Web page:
Cystic Fibrosis (CF) is a common and clinically severe genetic disease, caused by mutations in CFTR, a membrane protein that mediates Cl- and fluid secretion in a number of secretory epithelia, including the biliary tree. About 30% of CF patients present biochemical liver abnormalities and about 10% of these develop clinically significant liver disease and hepatobiliary complications characterized by a chronic cholangiopathy that can eventually evolve into sclerosing cholangitis and focal biliary cirrhosis. Cystic Fibrosis liver disease (CFLD) negatively impacts the quality of life and survival of CF patients, and may require liver transplantation, however, the pathogenesis of this condition is not well understood. In Cftr-KO mice, bile flow and biliary secretion are reduced;however the spontaneous development of CFLD is extremely rare, suggesting that genetic and/or acquired factors other than cholestasis are at play. It has been shown that portal endotoxemia, induced by oral administration of dextrans specifically causes biliary damage in Cftr-KO mice, but not in their wild type littermates4. Using this experimental model, we recently showed that biliary damage and inflammation caused by treatment with DSS in Cftr-KO mice were not prevented by restoring biliary secretion with nor-UDCA, and that, exposure of cultured CFTR-defective cholangiocytes to LPS in vitro, significantly increased cytokine secretion and NF-?B activity as compared to WT cells. The increased activation of NF-?B was prevented by inhibition of TLR4. We also found that the activity of Src, a tyrosine kinase involved in cell response to LPS, was upregulated in CF cells and resulted in an increased phosphorylation of TLR4. We propose that Src is the potential molecular link between CFTR and TLRs. In fact, treatment with Src inhibitor PP2 blocked TLR4 phosphorylation and NF-?B activation in response to LPS. We have also found that the expression and distribution of Csk and EBP-50, involved in Src regulation, were altered in Cftr-KO cholangiocytes. In this application, we will further investigate this novel paradigm shifting hypothesis, and in particular we will elucidate 1) the pathogenetic role of different TLRs in CFLD, 2) the role of Src in linking CFTR and TLR- mediated signaling and 3) the therapeutic value of PPAR? agonist as a strategy to inhibit the TLR/NF-?B pathway in CF cholangiocytes. These studies will be performed in Cftr-defective mice and in ferrets, a novel CF model that spontaneously develops CFLD. These studies will change our current understanding of the pathogenesis and treatment of CF-cholangiopathy. Furthermore, better knowledge of the regulation of TLR pathways in the biliary epithelium, will also provide important insights into the pathogenesis of other inflammation-mediated diseases of the epithelium, providing a firm foundation for future studies in the broader field of epithelial immunology.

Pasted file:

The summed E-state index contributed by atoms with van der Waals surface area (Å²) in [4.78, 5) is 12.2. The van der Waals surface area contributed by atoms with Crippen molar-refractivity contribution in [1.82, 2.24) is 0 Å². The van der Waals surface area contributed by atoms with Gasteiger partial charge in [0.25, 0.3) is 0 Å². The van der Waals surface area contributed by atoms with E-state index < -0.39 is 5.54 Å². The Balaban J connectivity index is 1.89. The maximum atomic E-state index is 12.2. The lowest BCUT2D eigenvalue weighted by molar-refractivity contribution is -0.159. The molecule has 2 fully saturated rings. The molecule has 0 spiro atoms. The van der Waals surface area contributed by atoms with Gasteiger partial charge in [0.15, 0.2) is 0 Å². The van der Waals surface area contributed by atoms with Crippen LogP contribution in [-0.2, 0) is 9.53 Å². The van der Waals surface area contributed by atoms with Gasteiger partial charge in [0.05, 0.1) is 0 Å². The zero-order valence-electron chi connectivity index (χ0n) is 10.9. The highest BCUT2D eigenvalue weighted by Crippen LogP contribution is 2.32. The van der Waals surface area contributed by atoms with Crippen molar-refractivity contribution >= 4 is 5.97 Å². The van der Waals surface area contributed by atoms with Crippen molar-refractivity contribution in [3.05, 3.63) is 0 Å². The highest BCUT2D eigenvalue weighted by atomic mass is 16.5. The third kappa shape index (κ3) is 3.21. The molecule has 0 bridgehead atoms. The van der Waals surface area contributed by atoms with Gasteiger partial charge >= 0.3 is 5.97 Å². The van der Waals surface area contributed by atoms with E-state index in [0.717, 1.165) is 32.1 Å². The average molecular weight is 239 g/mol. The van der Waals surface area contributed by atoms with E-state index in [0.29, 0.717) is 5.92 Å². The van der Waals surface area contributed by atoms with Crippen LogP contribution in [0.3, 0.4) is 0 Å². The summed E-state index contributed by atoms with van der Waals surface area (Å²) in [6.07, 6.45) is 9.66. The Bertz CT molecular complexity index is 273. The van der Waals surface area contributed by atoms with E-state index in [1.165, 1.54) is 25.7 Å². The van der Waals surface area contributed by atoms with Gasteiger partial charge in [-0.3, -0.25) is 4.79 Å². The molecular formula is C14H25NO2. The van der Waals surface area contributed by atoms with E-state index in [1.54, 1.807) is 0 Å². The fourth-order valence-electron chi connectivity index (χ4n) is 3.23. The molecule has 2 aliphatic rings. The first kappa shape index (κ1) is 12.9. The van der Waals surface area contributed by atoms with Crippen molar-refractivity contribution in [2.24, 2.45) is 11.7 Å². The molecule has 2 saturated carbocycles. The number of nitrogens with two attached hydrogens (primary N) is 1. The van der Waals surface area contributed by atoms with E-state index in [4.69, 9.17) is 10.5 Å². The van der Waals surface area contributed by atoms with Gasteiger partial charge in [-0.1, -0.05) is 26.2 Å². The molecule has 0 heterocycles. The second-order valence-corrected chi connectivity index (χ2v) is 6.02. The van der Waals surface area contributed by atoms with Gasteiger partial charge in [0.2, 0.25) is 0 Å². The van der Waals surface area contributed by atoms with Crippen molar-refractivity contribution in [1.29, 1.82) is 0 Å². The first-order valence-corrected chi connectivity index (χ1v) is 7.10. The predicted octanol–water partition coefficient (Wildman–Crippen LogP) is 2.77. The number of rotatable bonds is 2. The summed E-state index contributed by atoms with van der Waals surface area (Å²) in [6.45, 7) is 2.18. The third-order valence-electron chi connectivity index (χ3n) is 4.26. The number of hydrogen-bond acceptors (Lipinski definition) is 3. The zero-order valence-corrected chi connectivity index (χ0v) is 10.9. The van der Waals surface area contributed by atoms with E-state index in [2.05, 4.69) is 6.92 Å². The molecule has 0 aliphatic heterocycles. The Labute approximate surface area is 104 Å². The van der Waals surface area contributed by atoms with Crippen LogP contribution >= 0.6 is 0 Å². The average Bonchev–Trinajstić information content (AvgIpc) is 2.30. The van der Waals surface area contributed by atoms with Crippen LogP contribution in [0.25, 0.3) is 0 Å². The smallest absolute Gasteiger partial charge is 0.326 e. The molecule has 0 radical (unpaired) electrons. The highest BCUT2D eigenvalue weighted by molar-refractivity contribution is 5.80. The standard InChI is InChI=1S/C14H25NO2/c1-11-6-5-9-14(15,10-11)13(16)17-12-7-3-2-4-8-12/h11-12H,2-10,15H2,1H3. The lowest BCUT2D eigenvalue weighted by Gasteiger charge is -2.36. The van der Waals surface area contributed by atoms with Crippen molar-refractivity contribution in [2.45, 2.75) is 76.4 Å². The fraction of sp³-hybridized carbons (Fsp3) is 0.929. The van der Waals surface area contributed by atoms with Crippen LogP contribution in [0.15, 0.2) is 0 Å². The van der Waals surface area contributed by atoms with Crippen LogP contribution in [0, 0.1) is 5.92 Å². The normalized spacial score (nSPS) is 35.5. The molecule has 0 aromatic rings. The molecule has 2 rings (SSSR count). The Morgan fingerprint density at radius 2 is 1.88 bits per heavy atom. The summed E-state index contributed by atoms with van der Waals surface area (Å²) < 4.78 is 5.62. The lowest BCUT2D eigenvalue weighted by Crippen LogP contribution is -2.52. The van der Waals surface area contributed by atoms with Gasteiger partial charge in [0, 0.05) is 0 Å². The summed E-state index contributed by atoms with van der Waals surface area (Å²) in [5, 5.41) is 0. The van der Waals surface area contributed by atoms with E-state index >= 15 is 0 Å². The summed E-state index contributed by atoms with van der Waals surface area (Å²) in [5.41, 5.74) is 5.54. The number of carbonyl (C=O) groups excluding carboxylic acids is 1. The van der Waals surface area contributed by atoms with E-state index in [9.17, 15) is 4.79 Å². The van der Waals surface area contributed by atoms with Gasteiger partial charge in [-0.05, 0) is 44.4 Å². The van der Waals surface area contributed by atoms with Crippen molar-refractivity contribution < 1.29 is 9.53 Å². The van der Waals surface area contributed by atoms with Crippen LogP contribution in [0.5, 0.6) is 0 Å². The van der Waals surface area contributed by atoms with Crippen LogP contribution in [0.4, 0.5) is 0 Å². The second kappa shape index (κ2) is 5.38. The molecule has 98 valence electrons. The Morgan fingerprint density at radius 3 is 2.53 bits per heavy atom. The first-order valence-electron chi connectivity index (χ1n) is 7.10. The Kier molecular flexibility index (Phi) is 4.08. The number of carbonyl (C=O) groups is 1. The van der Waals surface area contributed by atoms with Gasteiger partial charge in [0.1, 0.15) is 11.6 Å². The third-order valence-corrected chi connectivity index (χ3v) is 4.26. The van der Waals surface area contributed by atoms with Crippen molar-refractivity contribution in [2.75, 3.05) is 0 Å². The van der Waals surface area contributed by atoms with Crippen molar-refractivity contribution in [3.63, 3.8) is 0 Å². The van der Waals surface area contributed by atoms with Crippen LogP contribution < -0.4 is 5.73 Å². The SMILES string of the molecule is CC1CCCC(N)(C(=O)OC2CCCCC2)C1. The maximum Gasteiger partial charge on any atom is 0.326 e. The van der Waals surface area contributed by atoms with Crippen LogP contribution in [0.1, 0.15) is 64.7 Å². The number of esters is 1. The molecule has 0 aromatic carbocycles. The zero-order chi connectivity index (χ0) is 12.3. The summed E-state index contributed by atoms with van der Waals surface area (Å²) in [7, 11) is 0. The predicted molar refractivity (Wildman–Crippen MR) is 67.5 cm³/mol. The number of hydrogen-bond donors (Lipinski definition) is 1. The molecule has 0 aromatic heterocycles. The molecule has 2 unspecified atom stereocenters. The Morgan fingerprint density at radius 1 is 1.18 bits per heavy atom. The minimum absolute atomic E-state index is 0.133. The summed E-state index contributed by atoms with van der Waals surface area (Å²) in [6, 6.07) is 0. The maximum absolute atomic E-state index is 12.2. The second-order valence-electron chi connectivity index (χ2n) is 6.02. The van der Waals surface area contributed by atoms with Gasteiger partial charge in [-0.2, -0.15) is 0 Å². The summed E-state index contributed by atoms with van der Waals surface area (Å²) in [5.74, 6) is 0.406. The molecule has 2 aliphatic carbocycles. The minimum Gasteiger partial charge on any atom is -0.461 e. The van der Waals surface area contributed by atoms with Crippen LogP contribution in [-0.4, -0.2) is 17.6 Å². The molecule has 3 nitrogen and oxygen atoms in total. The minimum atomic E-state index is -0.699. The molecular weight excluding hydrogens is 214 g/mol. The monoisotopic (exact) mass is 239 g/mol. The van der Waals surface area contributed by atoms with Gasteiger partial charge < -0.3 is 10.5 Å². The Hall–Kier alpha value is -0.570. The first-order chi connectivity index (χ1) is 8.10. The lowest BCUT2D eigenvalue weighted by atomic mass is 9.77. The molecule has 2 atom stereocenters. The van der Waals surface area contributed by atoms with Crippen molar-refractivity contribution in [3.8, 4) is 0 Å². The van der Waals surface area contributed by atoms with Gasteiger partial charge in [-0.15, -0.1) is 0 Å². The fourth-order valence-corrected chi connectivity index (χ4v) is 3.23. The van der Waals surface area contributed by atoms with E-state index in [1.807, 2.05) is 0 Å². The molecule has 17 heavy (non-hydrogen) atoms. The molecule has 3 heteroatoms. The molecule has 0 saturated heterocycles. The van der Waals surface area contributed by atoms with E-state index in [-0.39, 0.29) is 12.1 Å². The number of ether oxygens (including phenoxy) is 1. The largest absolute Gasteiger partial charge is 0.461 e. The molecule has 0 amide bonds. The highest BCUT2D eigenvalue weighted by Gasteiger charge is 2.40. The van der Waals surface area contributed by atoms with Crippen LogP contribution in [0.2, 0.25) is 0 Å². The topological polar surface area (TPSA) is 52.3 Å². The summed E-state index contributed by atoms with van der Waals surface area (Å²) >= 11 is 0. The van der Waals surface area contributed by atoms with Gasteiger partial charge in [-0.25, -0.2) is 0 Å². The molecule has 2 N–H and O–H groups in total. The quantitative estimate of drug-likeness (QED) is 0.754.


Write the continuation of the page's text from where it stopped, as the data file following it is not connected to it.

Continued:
Cystic Fibrosis liver disease (CFLD) negatively impacts the quality of life and survival of CF patients, and may require liver transplantation, however, the pathogenesis of this condition is not well understood. Our proposal will test the novel hypothesis that CFTR participates to the regulation of epithelial innate immunity and that CFLD results from a dysregulated TLR response of CFTR-defective biliary cells. Using mouse and ferret models, we will also study the therapeutic benefit of nuclear receptor agonists and other treatment strategies targeted on this new interpretation of CF-related liver disease.
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